Organosilicon compounds, i.e., compounds that contain carbon-silicon bonds, are not found in nature but they can be artificially created. They are used in commercial products, for example, in antifoamers, caulks, or adhesives, and therefore play an important role in modern chemistry. However, some of those compounds, known as silanes, can be difficult to prepare and to further process in a selective manner.
In their recent Nature publication “Arenium-ion-catalysed halodealkylation of fully alkylated silanes”, UniSysCat group leader Prof. Dr. Martin Oestreich describes with his coworkers, Dr. Hendrik Klare and Dr. Tao He, a novel top-down approach that effectively converts inert peralkylated silanes (silanes with four alkyl groups) into a diverse range of functionalized derivatives. This procedure has many advantages compared to previously reported bottom-up methods, as illustrated exemplarily within the synthesis of a silicon drug precursor.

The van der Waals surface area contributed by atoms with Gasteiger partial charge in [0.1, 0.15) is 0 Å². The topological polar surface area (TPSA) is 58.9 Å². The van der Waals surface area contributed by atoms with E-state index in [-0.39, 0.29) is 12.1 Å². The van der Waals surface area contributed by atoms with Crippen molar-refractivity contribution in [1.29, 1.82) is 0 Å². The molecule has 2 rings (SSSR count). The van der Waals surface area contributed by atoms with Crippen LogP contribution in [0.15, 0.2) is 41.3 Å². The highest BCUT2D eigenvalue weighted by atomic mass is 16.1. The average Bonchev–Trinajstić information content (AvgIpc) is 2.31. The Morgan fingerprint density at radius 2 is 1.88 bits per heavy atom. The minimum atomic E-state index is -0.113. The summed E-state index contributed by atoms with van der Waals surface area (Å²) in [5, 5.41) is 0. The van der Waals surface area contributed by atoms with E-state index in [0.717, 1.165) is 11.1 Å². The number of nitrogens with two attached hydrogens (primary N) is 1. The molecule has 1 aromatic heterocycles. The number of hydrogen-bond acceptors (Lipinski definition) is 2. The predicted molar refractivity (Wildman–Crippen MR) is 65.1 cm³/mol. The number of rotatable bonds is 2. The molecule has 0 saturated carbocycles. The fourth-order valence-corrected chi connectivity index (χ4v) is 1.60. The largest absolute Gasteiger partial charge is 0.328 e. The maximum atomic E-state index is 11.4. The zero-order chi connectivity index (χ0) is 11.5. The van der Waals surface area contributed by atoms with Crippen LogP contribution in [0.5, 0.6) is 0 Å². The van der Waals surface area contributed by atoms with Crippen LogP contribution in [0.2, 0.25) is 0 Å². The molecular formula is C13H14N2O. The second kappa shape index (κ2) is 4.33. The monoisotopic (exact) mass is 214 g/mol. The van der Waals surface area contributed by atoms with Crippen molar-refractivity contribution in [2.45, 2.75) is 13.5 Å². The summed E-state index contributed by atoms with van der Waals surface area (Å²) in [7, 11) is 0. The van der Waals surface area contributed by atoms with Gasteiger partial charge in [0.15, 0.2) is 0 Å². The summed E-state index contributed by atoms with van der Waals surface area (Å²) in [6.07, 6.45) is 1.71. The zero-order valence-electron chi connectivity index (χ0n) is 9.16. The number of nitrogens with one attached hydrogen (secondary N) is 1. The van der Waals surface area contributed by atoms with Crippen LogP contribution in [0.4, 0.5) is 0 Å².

While chlorosilanes such as Me4-nSiCln (n = 1 to 3) are a common starting point for the synthesis of silicon-containing molecules, fully alkylated silanes like Me4Si are usually considered synthetic dead ends. Despite that, by using the power of a catalytic reaction with an arenium-ion catalyst, the UniSysCat researchers were able to convert those inert silanes into more valuable forms. This happens in two steps in one pot: 1) protodealkylation and 2) halogenation.
This method could be used to improve industrial chemical production and serve as an entry into other reactions, such as the Tamao-Fleming oxidation, that is used, for example, in the synthesis of alcohol motifs.
Read the original publication at: https://www.nature.com/articles/s41586-023-06646-9